Gobolinks and Blottentots

You may recognize these inkblots from my last post. The image on the left looked to me like two teddy bears playing with a ball from the moment I made it. The image on the right, however, originally looked like an angelic figure or winged creature (turned 180°), but when I looked at it again, I saw a canyon carved by water flow. Because the original inkblots were made with glitter-glue, the blue watercolor flowed like water and did not soak into the paper, so it even acted like mountain lakes flowing into a river in a canyon. It was very fun to make.

More Fun With Klecksography

Gobolinks and Blottentots

At the turn of the 19th to 20th century,  people expanded on Justin Kerner’s ideas of Klecksography, the art of using inkblots in illustration and created works of their own. Ruth McEnery Stuart turned the creations of inkblots and verse into a game called Gobolinks and John Prosper called the inkblot creatures he created and described in verse, Blottentots. Both of these books of inkblots and verse are now available online through Project Gutenberg.

Project Gutenberg ebooks:

gobolinks coverGobolinks or Shadow Pictures For Young and Old by Ruth The Blottentots coverMcEnery Stuart and Albert Bigelow Paine 1896

Blottentots and How To Make Them by John Prosper Carmel 1907

Inkblots As Story Inspiration

I had a lot of fun creating a bunch of inkblots the other day. One of the great things about inkblots is they are a super-cheap, if not free (you can make them with things you already have in your house) art form and you can make them very quickly.

I did a little experimenting and found porous paper, like regular typing or printing paper works better than thicker paper. So any scrap paper you have lying about is the perfect canvas, and any drippable liquid will do. I used a cheap, hard-disc watercolor set with a lot of water. If you don’t have watercolors, you could use acrylics, or left over house paint. If you don’t have any paint, use mustard and ketchup. Use coffee or tea. Try mud. Why not? Make sure to protect your work area. I rolled out a bunch of butcher paper.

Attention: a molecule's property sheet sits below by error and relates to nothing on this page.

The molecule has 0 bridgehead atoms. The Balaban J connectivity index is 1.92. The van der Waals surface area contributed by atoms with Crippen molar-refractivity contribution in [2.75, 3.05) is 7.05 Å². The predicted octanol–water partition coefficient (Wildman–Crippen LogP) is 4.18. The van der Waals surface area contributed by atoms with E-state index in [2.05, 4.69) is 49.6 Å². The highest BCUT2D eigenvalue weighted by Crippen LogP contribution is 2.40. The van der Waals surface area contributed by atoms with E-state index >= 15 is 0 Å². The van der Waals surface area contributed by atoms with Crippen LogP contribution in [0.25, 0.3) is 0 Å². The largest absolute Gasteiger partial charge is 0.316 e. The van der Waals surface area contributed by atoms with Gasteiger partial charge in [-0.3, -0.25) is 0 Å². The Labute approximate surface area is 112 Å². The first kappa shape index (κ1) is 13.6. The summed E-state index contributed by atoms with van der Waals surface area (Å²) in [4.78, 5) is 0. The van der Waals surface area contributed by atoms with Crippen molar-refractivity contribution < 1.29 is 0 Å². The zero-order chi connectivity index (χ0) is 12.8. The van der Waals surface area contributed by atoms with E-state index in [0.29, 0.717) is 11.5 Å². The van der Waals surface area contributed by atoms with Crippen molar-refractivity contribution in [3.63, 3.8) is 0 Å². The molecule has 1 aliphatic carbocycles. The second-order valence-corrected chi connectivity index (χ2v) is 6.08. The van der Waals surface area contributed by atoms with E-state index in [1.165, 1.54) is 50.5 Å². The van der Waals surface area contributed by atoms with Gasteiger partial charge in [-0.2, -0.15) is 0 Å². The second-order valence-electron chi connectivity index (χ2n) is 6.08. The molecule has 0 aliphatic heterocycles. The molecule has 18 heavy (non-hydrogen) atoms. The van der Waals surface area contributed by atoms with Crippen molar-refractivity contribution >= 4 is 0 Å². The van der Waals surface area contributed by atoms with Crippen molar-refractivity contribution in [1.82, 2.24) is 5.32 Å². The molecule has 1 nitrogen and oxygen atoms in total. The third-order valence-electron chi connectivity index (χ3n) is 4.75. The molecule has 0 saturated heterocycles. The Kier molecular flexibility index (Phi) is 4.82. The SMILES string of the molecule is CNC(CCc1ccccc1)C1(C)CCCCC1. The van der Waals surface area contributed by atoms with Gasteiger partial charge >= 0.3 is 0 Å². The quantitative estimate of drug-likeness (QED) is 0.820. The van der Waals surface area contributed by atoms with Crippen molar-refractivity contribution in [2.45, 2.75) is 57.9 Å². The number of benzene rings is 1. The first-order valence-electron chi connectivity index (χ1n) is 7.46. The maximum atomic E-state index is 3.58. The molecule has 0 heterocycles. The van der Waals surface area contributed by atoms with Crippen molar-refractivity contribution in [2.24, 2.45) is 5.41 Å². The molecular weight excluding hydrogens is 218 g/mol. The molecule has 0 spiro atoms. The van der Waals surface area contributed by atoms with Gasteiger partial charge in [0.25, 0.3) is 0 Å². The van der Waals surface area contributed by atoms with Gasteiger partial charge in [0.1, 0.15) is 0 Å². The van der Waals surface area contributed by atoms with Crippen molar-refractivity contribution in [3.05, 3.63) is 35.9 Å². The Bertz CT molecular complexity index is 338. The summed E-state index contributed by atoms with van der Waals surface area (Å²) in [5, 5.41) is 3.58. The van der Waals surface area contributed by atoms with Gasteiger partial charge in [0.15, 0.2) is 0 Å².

As I made more and more inkblots, my scrap paper got smaller and smaller. I found joy in the black and white blots that were about 2″ X 2″.  Many of them looked as if they could combine to become more detailed creatures, so I got out a metal board and some magnets and had some fun.

metal board and magnets play area

Looking at all these unique beauties made me ponder the stories they could tell. For those of you who have read Jumpstart Your Novel by Mark Teppo, what about using inkblots to inspire or illustrate your nine boxes?

Nine Box Plot

Or how about using your inkblots to access your subconscious ideas about your hero’s journey? Perhaps in a similar way to, or along with Mapping the Hero’s Journey With Tarot.  The hero's journey in inkblots

You could also use inkblots to inspire setting and character:

spring garden

A spring garden

mantiss gnome

A garden gnome spinning on a spike

Character development: Use your inkblots with your characters like Rorschach tests to explore their psyches.

Group dynamic/ character interaction: Have your characters play a game of Gobolinks.

Since I am having so much fun with inkblots, I hope to find ways that they will help me enjoy my editing and revision process as well. I’ll let you know as soon as I do.

Further Reading

Inkblot: Drip, Splat, and Squish Your Way to Creativity by Margaret Peot

The Inkblots: Hermann Rorschach, His Iconic Test, and the Power of Seeing by Damion Searls

The Inkblot Pack: Includes the 10 Classic Inkblots for you to interpret & a beautifully designed journal with thought provoking quotes

And Just For Fun

Rorschach mask

As a photographer and a costumer, I imagine many possibilities for The Original Moving Rorschach Inkblot Mask, so I bought one. I should have it in about 10 days and will definitely write a review.


Happy Reading and Writing!